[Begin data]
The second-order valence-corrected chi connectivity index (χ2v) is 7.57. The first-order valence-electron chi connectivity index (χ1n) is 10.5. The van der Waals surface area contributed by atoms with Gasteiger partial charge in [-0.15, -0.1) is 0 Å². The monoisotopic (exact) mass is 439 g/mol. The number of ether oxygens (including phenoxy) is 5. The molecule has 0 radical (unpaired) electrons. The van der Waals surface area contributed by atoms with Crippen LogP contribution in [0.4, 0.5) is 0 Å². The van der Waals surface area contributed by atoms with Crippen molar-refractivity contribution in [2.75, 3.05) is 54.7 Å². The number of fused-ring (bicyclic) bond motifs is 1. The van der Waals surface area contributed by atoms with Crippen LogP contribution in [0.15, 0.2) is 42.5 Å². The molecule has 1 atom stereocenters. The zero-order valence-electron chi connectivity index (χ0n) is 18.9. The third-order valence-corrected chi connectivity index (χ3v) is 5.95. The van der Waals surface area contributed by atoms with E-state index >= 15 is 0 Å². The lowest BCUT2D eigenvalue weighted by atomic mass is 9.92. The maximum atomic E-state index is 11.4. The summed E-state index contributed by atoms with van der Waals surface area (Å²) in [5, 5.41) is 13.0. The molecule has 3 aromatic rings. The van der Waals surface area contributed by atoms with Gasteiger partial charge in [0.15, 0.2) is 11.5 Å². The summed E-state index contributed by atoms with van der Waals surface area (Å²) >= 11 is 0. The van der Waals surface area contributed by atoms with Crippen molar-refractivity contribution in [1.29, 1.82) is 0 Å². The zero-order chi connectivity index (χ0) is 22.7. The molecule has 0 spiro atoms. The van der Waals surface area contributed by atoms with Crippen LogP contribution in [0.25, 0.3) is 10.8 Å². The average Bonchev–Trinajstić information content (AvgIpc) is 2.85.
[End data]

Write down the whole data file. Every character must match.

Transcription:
The second-order valence-corrected chi connectivity index (χ2v) is 7.57. The first-order valence-electron chi connectivity index (χ1n) is 10.5. The van der Waals surface area contributed by atoms with Gasteiger partial charge in [-0.15, -0.1) is 0 Å². The monoisotopic (exact) mass is 439 g/mol. The number of ether oxygens (including phenoxy) is 5. The molecule has 0 radical (unpaired) electrons. The van der Waals surface area contributed by atoms with Crippen LogP contribution in [0.4, 0.5) is 0 Å². The van der Waals surface area contributed by atoms with Crippen molar-refractivity contribution in [2.75, 3.05) is 54.7 Å². The number of fused-ring (bicyclic) bond motifs is 1. The van der Waals surface area contributed by atoms with Crippen LogP contribution in [0.15, 0.2) is 42.5 Å². The molecule has 1 atom stereocenters. The zero-order valence-electron chi connectivity index (χ0n) is 18.9. The third-order valence-corrected chi connectivity index (χ3v) is 5.95. The van der Waals surface area contributed by atoms with E-state index >= 15 is 0 Å². The lowest BCUT2D eigenvalue weighted by atomic mass is 9.92. The maximum atomic E-state index is 11.4. The summed E-state index contributed by atoms with van der Waals surface area (Å²) in [5, 5.41) is 13.0. The molecule has 3 aromatic rings. The van der Waals surface area contributed by atoms with Gasteiger partial charge in [0.15, 0.2) is 11.5 Å². The summed E-state index contributed by atoms with van der Waals surface area (Å²) >= 11 is 0. The van der Waals surface area contributed by atoms with Crippen molar-refractivity contribution in [1.29, 1.82) is 0 Å². The zero-order chi connectivity index (χ0) is 22.7. The molecule has 0 spiro atoms. The van der Waals surface area contributed by atoms with Crippen LogP contribution in [0.25, 0.3) is 10.8 Å². The average Bonchev–Trinajstić information content (AvgIpc) is 2.85.